The features, objects and advantages of the invention will become apparent to those skilled in the art from the following detailed description of a preferred embodiment, especially when considered in conjunction with the accompanying drawings in which like numerals in the several views refer to the corresponding parts.
FIG. 1 is a respective view of the hair colorist palette.
FIG. 2 is a plan view of the hair colorist palette of FIG. 1.
FIG. 3 is a view from the underside of FIG. 2.
FIG. 4 is a front view of FIG. 2 with dotted lines showing the interior thereof.
FIG. 5 is a rear view of FIG. 2 with dotted lines showing the inside thereof.
FIG. 6 is an elevational view showing the right side of FIG. 2.
FIG. 7 is an elevational view showing the left side of FIG. 2.
FIG. 8 is a cross-sectional view taken on Section 8--8 of FIG. 2.
FIG. 9 is a cross-sectional view taken on Section 9--9 of FIG. 2.
FIG. 10 is a cross-sectional view taken on Section 10--10 of FIG. 2.
With reference to the various figures, the hair colorist palette is in the form of a base member 10 with the overall shape being substantially triangular with the leading edge 12 in the shape an arc of approximately 27/8 inches in diameter and two trailing edges 14 and 16 having rounded corners. The hair colorist palette 10 is preferably 2 inches tall and has a rear side 18 approximately 13 inches in length. Both the first side 20 and second side 22 are approximately 9 inches in length. The hair colorist palette or base member 10 has five wells and one slot. The round or circular well 24 has preferably a diameter of 21/2 inches and is preferably cylindrical with a depth of 13/8 inches. The round well 24 is usually used to hold a bottle of permanent or semi-permanent hair coloring or extra liquid developer. It is to be noted that the round well 24 is located in the apex of leading edge 12 and its diameter parallels in part the arc of the leading edge 12.
Mounted adjacent each side of round well 24 are two small holes 26 and 28 which are preferably 3/8 inches in diameter and are in the form of cylinders having a depth of approximately 13/8 inches. These holes are used to hold brushes during the hair coloring process.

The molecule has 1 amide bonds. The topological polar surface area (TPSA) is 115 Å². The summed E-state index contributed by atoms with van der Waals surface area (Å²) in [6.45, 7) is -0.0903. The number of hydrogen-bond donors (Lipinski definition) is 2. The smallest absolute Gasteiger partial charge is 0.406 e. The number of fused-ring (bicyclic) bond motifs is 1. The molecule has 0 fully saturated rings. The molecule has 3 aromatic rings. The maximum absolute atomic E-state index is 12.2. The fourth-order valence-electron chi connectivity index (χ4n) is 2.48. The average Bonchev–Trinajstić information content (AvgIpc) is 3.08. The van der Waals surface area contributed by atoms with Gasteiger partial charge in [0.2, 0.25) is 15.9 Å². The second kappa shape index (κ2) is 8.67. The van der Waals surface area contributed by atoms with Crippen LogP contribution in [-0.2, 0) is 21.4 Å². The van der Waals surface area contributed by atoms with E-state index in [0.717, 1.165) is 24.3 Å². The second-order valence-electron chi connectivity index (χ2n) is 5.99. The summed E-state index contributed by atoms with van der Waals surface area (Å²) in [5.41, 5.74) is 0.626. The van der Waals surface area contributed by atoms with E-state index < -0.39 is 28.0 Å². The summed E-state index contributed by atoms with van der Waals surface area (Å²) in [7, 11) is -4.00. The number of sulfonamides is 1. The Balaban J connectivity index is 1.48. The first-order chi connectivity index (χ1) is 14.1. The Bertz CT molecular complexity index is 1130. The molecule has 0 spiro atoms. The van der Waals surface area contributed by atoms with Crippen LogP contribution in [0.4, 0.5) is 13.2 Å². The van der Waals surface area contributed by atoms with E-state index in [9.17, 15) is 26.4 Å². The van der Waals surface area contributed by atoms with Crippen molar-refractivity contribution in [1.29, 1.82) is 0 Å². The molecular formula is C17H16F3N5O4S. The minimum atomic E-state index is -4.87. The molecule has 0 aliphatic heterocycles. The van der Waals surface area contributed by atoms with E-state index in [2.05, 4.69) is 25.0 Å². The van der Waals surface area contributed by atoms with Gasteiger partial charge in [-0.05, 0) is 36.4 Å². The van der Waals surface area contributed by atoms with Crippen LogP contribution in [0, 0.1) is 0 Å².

The two largest wells are mounted adjacent the rear side 18 and are in the form of two trays having a long side 34 and 36 of preferably 5 inches in length with a depth preferably 13/4 inches deep. Each of the large wells 30 and 32 have an outer side 38 and 40 preferably 3 inches in length and having a preferred depth of 13/4 inches. The ends of the two outer sides 38 and 40 join together with the outer ends of long side 34 and 36 adjacent side edges 14 and 16, respectively. Each of the large wells 30 and 32 have a short side 42 and 44 which parallels the long side 34 and 36, respectively, with a preferable length of 3 inches and a preferable depth of 13/4 inches. The bottom of the large wells 30 and 32 are flat. Large wells 30 and 32 are liquid tight.
The various upright walls of the hair colorist palette or base member 10 including the outer wall and other walls are slightly tapered inward to narrower top portions.
The mixing chamber 50 is located between the large well 30 and large well 32 and is divided from large well 30 and large well 32 by inner wall 46 and inner wall 48, respectively which it shares with large wells 30 and 32. The inside depth of the mixing chamber is approximately 3/4 inch. It is to be noted that the top of the mixing chamber is recessed by recess 52 approximately 1/4 inch from the top
The width of the mixing chamber is approximately 11/2 inches and the length approximately 21/2 inches. The mixing chamber is liquid tight.
A straight slot 54 bisects the triangular shaped hair colorist palette or base member 10 and runs parallel to rear side 18. The slot is open at both ends and is approximately 3/4 inch wide and 11/2 inches deep. The slot holds two or more brushes and/or pieces of aluminum foil for use during the coloring process.
The outer edge of the bottom 56 lie in a common plane and form the bottom of the base member or palette 10. While the unit can be solid, it also may be made with a hollow bottom. Parallel to said base member 10 is the top which lies generally in a planar surface spaced approximately 2 inches above the bottom 56.
During use, the hair colorist or hair stylist uses a brush to lift the color from each of the two large wells 30 and 32 into the mixing chamber 50. There the final color for a section of hair is mixed. The brush carries the colorant and/or bleach to a section of hair partitioned by aluminum foil. For highlights or low light areas, predetermined by the colorist, the third color from the bottle can be poured into the mixing chamber. The necessary brushes and foils for carrying out the procedure are readily available either from the two small holes 26 and 28 respectively and/or the slot 54 where additional brushes may be retained and/or foils may be temporarily stored.
The invention has been described herein to provide those skilled in the art with the information needed to apply its features and to utilize such components as are required. However, it is to be understood that the invention can be carried out by specifically different mechanisms without departing from the scope of the invention itself.